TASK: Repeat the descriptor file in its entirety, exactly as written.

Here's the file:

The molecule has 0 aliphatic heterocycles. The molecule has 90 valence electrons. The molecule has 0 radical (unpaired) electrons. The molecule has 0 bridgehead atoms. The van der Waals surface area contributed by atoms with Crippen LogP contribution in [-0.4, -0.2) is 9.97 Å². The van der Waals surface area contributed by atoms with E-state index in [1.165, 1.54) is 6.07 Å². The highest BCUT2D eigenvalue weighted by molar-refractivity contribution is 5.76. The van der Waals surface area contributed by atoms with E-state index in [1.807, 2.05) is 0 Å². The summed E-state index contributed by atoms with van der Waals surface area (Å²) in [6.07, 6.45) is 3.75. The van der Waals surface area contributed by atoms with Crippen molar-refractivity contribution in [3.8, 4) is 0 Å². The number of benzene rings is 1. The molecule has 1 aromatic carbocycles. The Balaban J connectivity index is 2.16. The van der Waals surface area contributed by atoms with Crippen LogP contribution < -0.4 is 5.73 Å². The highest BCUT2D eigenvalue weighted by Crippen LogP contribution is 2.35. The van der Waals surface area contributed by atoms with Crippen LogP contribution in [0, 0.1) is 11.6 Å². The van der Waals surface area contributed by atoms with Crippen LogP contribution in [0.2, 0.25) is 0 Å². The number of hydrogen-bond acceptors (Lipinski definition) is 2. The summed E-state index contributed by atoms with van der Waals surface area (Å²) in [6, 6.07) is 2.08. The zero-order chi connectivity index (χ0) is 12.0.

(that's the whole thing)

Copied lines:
The molecule has 0 aliphatic heterocycles. The molecule has 90 valence electrons. The molecule has 0 radical (unpaired) electrons. The molecule has 0 bridgehead atoms. The van der Waals surface area contributed by atoms with Crippen LogP contribution in [-0.4, -0.2) is 9.97 Å². The van der Waals surface area contributed by atoms with E-state index in [1.165, 1.54) is 6.07 Å². The highest BCUT2D eigenvalue weighted by molar-refractivity contribution is 5.76. The van der Waals surface area contributed by atoms with E-state index in [1.807, 2.05) is 0 Å². The summed E-state index contributed by atoms with van der Waals surface area (Å²) in [6.07, 6.45) is 3.75. The van der Waals surface area contributed by atoms with Crippen molar-refractivity contribution in [3.8, 4) is 0 Å². The number of benzene rings is 1. The molecule has 1 aromatic carbocycles. The Balaban J connectivity index is 2.16. The van der Waals surface area contributed by atoms with Crippen LogP contribution < -0.4 is 5.73 Å². The highest BCUT2D eigenvalue weighted by Crippen LogP contribution is 2.35. The van der Waals surface area contributed by atoms with Crippen LogP contribution in [0, 0.1) is 11.6 Å². The van der Waals surface area contributed by atoms with Crippen LogP contribution in [0.2, 0.25) is 0 Å². The number of hydrogen-bond acceptors (Lipinski definition) is 2. The summed E-state index contributed by atoms with van der Waals surface area (Å²) in [6, 6.07) is 2.08. The zero-order chi connectivity index (χ0) is 12.0.